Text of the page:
Last edited by Shadow_7; 03-24-2013 at 07:20 PM.
 
Old 03-24-2013, 09:50 PM   #11
Soapm
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Quote:
Originally Posted by Shadow_7 View Post
And of course the UEFI stuff sort of muddles things up a bit, but many early adopters of the UEFI (restricted boot) setups have a bios option to disable it.
This is what I have, I can turn off the UEFI and boot linux then turn it back on to boot Win8. I got that working. I would like to have them both on the same grub menu but after this long of a weekend I am satisfied with what I have for now.

Finding drivers and tools for a i5 processor on a ivy bridge was difficult. Then finding tools to make the Sony laptop functions work was even harder. The problem is there are so many old website out there that's it''s hard to know if the info applies to you or not. I found a great step by step for Sony leptops to include utilities to then realized looking at another site that the guy must have had a duo processor. One thing nice about forums is that the post are dated, most how to's arean't...
 
Old 03-25-2013, 04:29 AM   #12
tommcd
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Quote:
Originally Posted by Soapm View Post
Finding drivers and tools for a i5 processor on a ivy bridge was difficult.
The drivers for the i5 CPU are already present in the Linux kernel, and just about anything else in the laptop should just work right out the box as well, since the drivers are all in the kernel.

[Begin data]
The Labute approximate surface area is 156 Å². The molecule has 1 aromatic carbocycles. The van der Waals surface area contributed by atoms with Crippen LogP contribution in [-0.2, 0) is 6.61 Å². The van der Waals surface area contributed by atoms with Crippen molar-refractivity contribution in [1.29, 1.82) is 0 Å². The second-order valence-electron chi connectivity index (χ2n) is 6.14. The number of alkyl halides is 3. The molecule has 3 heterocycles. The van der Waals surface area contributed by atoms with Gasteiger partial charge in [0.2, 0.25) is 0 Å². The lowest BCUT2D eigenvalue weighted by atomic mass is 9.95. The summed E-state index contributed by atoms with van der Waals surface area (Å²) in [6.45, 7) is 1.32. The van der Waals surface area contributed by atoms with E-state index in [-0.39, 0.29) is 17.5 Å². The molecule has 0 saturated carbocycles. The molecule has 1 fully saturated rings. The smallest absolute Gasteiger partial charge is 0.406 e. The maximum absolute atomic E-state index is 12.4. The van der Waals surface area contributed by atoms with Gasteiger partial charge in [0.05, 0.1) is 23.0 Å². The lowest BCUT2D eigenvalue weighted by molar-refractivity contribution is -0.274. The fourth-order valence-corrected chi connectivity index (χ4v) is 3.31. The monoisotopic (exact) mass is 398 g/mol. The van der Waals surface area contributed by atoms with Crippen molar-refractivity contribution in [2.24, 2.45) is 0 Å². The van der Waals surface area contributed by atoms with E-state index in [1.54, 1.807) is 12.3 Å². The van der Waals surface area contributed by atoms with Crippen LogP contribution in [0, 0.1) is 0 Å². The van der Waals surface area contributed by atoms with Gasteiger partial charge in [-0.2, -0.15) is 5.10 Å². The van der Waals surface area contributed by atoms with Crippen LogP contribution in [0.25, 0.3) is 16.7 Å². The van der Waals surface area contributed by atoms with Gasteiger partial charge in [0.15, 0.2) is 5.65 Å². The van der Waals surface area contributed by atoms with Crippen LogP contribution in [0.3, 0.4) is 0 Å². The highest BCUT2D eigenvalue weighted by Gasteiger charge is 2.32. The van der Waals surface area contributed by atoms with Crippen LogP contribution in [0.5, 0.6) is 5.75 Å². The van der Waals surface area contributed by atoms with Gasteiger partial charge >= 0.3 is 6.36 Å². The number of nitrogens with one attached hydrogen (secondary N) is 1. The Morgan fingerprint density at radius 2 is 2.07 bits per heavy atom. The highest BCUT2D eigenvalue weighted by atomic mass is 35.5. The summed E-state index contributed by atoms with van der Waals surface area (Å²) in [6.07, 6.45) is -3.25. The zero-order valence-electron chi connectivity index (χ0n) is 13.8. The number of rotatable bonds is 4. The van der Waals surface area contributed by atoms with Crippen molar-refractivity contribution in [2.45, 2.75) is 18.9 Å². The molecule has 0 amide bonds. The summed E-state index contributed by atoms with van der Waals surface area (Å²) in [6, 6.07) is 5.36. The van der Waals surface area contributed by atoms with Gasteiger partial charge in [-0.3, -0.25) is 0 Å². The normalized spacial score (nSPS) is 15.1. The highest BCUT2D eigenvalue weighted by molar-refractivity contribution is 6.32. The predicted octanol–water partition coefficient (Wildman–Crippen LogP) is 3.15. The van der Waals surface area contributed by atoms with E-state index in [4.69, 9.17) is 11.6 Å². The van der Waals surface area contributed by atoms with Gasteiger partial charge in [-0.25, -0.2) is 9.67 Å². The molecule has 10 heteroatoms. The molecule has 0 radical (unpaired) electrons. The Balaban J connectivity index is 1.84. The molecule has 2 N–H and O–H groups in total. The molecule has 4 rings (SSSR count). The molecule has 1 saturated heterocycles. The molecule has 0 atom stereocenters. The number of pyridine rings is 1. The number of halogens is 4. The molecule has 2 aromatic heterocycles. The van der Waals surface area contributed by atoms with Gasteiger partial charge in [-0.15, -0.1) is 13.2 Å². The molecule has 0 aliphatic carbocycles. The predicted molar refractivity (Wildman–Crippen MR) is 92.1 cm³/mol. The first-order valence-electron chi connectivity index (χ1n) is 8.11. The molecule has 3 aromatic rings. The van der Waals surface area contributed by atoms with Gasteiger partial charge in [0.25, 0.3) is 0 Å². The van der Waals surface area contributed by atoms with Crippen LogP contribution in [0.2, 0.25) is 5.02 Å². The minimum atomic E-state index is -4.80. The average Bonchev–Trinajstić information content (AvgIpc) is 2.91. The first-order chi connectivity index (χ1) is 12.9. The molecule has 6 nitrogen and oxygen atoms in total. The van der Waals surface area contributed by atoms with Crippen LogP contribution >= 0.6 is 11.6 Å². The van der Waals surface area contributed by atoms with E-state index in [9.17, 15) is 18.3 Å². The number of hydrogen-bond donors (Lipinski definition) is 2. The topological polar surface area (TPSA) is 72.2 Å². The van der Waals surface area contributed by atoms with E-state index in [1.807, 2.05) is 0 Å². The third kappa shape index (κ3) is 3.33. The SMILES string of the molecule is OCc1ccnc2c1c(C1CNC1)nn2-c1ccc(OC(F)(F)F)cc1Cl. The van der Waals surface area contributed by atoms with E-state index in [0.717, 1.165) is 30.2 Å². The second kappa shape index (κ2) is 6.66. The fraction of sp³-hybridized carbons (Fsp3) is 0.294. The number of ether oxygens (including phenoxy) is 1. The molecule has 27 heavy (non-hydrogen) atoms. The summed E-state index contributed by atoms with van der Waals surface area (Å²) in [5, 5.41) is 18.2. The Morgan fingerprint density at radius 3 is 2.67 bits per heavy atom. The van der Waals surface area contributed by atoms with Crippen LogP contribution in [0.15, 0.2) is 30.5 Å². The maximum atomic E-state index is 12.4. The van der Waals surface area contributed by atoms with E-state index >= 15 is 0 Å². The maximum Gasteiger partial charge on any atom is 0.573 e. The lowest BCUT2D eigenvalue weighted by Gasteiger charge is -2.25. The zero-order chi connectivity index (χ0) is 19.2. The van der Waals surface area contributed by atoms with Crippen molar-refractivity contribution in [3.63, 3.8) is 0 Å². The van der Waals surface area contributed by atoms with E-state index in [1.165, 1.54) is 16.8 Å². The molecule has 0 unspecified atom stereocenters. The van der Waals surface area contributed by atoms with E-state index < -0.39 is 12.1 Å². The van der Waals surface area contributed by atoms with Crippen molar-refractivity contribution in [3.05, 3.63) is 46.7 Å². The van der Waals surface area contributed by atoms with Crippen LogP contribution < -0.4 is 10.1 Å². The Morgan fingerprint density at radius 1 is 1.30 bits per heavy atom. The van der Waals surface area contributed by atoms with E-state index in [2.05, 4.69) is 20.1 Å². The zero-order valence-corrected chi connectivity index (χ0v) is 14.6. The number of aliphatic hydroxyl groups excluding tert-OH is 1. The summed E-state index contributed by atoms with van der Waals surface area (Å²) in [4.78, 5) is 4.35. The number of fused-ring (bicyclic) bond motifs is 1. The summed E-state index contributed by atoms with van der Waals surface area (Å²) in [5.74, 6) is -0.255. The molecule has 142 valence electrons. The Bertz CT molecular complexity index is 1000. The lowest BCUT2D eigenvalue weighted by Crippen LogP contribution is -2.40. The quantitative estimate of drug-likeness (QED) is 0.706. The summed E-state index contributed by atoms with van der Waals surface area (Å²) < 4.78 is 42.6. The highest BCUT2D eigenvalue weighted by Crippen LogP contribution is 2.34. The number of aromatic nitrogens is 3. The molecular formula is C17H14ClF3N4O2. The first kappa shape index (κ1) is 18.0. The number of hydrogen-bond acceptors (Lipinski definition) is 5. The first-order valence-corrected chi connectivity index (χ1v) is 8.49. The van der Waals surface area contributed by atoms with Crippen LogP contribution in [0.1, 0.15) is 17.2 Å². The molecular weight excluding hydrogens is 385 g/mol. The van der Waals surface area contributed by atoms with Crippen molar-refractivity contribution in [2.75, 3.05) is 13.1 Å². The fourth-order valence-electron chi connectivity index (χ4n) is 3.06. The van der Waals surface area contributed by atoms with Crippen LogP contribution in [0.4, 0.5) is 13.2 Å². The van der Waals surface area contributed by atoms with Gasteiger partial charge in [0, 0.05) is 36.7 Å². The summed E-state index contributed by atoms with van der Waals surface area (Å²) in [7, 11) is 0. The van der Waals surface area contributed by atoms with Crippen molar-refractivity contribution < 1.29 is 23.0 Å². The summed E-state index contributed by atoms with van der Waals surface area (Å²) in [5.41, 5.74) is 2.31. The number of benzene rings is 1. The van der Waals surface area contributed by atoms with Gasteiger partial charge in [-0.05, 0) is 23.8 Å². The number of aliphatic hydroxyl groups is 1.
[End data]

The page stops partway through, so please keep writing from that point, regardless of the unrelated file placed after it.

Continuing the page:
Do your wired and wireless internet connections work? Do you have sound?
As long as these components work, there is no need to install additional drivers.
If they do not work, then you may need to enable and or download and install the drivers or firmware to make them work. This is common for Broadcom wireless chips, for example.

If you have any doubts, open a terminal and post the output of:
Code:
lspci -k
The lspci command will list all the hardware devices on the laptop that the Linux kernel recognizes. The -k option will list the kernel driver in use for each component.
Quote:
Originally Posted by Soapm View Post
Then finding tools to make the Sony laptop functions work was even harder. ...
Now that can be a tough one indeed. The reason these Sony laptop functions may not work out of the box is because they are private and proprietary tools of Sony that are specific for that laptop. If Sony made these tools open source they would "just work" straight away. However, if Sony keeps this stuff a closely guarded secret, it can be difficult for the Linux kernel developers to add this functionality to the Linux kernel.
In other words, the problem here is with Sony, and not with Linux.
I had the same problems with an older Acer laptop that I have.

Last edited by tommcd; 03-25-2013 at 04:32 AM.